The student-run Dartmouth Political Union hosted four internationally known Mideast scholars and commentators from a broad range of perspectives Thursday night for a forum, “Israel and Palestine: The History and the Conflict.”
Introducing the event, Jessica Chiriboga ’24, president of the DPU, acknowledged that discussions involving the Oct. 7 Hamas attack on Israel, the subsequent Israeli bombardment and military offensive in Gaza, and the prospects for a future political solution in the region has prompted intense and difficult debate across higher education and throughout the world.
“We understand that students, staff, and faculty need avenues to engage in robust dialogue and discussion on this topic, and we view tonight’s panel as one such opportunity,” Chiriboga said. “Advancing the robust exchange of ideas is the responsibility of all of us here and online in a free and open democratic society.”
The event was also part of Dartmouth Dialogues, the initiative launched last month to expand programming across the institution dedicated to facilitating conversations and skills that bridge political and personal divides.
Speaking to an audience of some 120 students and community members in Filene Auditorium were Ussama Makdisi, a professor of history at the University of California Berkeley; Rachel Fish, a visiting assistant professor at George Washington University and special adviser to the Brandeis University Presidential Initiative to Counter Antisemitism in Higher Education; Khaled Elgindy, a senior fellow at the Middle East Institute; and Guy Ziv, an associate professor at American University’s School of International Service.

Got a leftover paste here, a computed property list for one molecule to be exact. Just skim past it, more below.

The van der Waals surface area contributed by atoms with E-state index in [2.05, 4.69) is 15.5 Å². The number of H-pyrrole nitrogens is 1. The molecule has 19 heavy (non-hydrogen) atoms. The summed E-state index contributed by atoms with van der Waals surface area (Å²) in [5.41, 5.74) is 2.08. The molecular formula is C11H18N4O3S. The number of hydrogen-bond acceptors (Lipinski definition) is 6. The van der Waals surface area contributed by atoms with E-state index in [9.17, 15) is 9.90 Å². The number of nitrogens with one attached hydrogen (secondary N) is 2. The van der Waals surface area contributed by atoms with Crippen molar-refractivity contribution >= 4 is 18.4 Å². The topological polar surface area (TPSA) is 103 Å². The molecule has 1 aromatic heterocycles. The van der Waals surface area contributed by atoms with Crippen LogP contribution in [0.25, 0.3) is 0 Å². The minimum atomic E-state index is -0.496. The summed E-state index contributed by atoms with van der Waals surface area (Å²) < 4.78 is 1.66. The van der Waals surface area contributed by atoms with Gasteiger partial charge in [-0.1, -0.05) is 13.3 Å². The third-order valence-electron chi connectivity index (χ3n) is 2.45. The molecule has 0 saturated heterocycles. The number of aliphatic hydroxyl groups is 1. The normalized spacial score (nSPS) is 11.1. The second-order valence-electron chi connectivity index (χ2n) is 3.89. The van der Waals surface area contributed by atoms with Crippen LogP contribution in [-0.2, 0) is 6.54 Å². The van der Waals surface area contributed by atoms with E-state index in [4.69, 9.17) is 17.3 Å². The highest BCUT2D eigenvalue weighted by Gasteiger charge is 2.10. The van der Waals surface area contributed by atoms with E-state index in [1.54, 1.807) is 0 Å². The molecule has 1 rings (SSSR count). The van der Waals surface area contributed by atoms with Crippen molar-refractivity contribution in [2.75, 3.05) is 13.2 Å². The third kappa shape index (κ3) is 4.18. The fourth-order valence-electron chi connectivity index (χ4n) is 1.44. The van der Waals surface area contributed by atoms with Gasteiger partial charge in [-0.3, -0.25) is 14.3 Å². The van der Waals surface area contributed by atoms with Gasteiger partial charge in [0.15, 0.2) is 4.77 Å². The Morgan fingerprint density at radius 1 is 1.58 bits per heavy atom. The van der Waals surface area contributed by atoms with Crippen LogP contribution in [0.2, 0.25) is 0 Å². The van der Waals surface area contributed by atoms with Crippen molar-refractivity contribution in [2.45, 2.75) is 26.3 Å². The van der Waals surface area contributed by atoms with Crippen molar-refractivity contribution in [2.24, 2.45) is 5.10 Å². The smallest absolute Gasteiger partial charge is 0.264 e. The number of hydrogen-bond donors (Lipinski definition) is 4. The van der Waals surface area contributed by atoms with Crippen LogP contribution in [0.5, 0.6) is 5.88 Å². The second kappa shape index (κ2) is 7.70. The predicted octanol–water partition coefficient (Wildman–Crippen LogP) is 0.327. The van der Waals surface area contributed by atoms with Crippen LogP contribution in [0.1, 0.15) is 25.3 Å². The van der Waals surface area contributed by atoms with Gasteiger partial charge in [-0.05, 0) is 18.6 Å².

More than 370 people had also watched the livestream on YouTube by Monday morning.
On Thursday, DPU Vice President Dylan Griffith ’25 deftly moderated the sometimes difficult conversation which included discussion of the distinction between anti-Zionism and antisemitism, the Israeli, U.S., and world role and responsibility in the growing humanitarian crisis in Gaza, the question of whether Hamas can ever be eliminated, and if a two-state solution to the conflict can ever be achieved.
“All in all, it was an important conversation to have,” Griffith said a day later. “Sometimes discourse on public affairs is not pretty. Real people are involved. We will do our best to continue ensuring conversations are civil moving forward because it’s important for our academic community to hear diverse perspectives on consequential issues.”
The DPU is a nonpartisan, student-led political organization dedicated to promoting open discourse on campus. The group has hosted a Democracy Summit series that included a keynote speech last month by former U.S. Rep. Liz Cheney, R-Wyo., and co-sponsored the Path to the Presidency series with the Nelson A. Rockefeller Center for Public Policy. The DPU also is facilitating an ongoing student debate series that has engaged on topics including affirmative action, school vouchers, and drug legalization.